Drivers’ experiences during floods: Investigating the psychological influences underpinning decisions to avoid driving through floodwater
Embargo Lift Date
MetadataShow full item record
A major risk factor for many flood-related drownings is driving through floodwater. We aimed to understand Australian drivers’ experiences and beliefs with respect to avoid driving through floodwater using the theory of planned behaviour as a framework. Study 1 (N = 23) used a qualitative design to gain an in-depth understanding of individuals’ experiences with driving through floodwater. Study 2 (N = 157) used a survey-based design to identify the factors related to this behaviour including knowledge, beliefs, and social-cognitive factors. In Study 1, drivers identified a range of advantages (e.g., didn't damage car), disadvantages (e.g., inconvenient, but not so terrible), barriers (e.g., urgency to reach destination), and facilitators (e.g., making plans and using existing plans) to avoiding driving through floodwater. Normative factors were also important influences on drivers’ decisions including normative expectancy, approval of significant others, and a moral obligation for the safety of others. In Study 2, participants were able to recall information about driving through floodwater (e.g., dangerous/risky) and its meaning (e.g., body of water over road). A range of experiences were described for avoiding driving through floodwater (e.g., took an alternative route). Across the studies, a range of behavioural, normative, and control beliefs were elicited. Finally, sex (women more likely), attitude, subjective norm, and perceived behavioural control significantly predicted intentions to avoid driving through floodwater, with the model explaining 55% of the variance. These findings can inform intervention targets and development of prevention strategies for effective behaviour change, saving lives otherwise lost to Australian waterways in flood.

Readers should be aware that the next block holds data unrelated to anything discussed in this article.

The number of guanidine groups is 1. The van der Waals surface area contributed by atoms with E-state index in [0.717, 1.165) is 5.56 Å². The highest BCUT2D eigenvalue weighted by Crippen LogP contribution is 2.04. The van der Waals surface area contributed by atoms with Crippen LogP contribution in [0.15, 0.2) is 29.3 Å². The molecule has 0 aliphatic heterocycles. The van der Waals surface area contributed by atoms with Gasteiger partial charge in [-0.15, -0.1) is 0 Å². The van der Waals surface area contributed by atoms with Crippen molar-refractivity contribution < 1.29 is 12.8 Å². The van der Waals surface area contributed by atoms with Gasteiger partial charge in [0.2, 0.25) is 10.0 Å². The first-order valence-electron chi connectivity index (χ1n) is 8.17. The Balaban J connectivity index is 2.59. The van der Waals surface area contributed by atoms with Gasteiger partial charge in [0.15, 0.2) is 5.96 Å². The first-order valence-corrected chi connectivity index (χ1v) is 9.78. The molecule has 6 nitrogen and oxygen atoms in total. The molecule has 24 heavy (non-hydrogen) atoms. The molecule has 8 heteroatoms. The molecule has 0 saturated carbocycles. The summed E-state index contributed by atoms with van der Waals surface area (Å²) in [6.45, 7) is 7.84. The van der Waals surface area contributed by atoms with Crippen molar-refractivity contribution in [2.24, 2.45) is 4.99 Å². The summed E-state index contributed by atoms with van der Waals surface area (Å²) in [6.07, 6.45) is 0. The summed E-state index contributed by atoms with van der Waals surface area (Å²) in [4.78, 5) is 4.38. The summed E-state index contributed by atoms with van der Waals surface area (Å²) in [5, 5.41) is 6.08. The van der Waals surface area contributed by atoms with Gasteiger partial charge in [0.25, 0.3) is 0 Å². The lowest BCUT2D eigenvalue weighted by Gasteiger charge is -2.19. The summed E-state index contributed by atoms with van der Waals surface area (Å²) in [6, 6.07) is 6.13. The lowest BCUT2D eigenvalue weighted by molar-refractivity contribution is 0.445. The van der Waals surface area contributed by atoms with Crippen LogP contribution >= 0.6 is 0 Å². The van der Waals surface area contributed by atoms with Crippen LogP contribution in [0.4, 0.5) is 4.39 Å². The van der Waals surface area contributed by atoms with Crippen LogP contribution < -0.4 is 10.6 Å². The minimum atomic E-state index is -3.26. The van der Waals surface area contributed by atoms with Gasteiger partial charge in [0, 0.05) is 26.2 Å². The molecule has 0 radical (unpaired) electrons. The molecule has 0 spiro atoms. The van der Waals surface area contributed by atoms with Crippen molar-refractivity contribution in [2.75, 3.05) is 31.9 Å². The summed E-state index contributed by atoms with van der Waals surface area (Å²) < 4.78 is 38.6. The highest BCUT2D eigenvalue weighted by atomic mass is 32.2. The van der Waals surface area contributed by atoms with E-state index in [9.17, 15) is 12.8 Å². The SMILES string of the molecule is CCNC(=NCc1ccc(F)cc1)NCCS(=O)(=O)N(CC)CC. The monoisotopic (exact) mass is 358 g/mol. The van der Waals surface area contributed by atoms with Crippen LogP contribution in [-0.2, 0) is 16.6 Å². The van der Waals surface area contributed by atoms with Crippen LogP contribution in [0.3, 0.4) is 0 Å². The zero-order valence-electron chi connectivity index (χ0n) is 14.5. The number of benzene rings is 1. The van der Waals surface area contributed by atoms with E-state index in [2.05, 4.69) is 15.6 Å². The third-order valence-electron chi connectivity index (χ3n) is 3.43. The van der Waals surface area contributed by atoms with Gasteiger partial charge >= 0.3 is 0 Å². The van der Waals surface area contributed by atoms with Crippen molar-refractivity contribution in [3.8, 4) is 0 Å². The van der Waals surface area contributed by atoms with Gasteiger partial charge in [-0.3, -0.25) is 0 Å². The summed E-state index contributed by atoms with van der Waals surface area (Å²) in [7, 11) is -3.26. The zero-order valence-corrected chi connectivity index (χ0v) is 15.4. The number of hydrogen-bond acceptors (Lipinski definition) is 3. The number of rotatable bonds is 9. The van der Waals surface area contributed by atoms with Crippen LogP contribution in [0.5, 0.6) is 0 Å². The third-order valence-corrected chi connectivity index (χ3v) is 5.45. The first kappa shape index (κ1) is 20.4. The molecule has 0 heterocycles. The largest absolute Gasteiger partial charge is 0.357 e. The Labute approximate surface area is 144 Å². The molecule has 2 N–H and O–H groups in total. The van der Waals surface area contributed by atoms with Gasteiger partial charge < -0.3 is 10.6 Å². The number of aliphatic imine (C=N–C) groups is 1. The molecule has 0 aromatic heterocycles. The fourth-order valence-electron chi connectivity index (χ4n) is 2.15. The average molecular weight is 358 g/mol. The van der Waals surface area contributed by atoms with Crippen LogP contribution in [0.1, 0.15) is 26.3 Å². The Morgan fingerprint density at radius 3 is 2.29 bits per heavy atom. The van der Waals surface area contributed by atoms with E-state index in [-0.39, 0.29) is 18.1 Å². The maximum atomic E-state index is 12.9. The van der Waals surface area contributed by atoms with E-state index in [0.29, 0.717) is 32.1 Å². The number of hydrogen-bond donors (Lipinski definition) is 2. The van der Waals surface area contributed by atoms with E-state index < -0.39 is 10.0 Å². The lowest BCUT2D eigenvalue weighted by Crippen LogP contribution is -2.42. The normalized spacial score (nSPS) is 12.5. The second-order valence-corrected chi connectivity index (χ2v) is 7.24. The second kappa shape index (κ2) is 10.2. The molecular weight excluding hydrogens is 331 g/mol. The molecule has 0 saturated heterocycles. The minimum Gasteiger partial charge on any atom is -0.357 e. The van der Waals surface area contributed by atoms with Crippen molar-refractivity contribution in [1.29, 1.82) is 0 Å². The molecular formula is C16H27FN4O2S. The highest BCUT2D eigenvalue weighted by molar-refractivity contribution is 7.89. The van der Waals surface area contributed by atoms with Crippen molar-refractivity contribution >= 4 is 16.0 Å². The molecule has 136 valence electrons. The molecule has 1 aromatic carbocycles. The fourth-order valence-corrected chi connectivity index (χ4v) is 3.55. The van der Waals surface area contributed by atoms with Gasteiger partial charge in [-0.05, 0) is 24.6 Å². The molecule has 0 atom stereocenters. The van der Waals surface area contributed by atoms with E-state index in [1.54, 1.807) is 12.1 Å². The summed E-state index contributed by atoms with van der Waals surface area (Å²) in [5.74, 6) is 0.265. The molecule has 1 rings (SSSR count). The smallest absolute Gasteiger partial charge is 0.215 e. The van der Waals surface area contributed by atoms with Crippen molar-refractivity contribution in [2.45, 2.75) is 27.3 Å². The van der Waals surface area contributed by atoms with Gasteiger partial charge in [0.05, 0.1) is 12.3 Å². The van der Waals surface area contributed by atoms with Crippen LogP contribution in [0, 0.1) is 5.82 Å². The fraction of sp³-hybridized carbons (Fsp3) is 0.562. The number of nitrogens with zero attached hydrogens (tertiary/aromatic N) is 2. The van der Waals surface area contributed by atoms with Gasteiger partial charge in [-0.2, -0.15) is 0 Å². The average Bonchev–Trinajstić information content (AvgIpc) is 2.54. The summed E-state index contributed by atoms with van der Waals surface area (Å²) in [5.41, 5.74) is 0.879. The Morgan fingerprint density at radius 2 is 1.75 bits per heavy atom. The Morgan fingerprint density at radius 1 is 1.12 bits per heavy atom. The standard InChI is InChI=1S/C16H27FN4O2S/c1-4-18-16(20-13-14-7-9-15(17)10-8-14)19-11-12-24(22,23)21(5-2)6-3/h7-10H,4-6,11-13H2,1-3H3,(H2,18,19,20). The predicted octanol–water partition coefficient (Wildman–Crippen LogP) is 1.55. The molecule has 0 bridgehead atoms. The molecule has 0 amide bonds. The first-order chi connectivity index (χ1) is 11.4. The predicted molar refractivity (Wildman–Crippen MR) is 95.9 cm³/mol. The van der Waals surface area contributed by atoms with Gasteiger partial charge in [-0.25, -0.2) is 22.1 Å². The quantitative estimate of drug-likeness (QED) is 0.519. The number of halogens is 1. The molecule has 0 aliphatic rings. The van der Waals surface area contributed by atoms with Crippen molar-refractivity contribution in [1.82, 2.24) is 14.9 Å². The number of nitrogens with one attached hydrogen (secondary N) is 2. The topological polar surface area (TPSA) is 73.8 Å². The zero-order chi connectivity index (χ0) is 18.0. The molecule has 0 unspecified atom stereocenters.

Showing items related by title, author, creator and subject.
Changing people's attitudes and beliefs toward driving through floodwaters: Evaluation of a video infographicHamilton, Kyra; Peden, A.; Keech, J.; Hagger, Martin (2018)Despite awareness of campaigns such as ‘Turn Around, Don't Drown’ and the Australian state of Queensland's ‘If It's Flooded, Forget It’, people continue to drive through floodwaters, causing loss of life, risk to rescuers, ...
La, Quang Ngoc (2011)Injury due to road traffic crash is a major cause of ill health and premature death in developing countries for adult men aged 15-44 years. Previous studies have focused on different road user groups, such as pedestrians, ...
Stop there's water on the road! Identifying key beliefs guiding people's willingness to drive through flooded waterwaysHamilton, K.; Peden, A.; Pearson, M.; Hagger, Martin (2016)Floods are among the most widespread of natural disasters and exposure to floodwaters increases drowning risk. A leading cause of flood related drowning deaths is driving through flooded waterways. Drawing on the Theory ...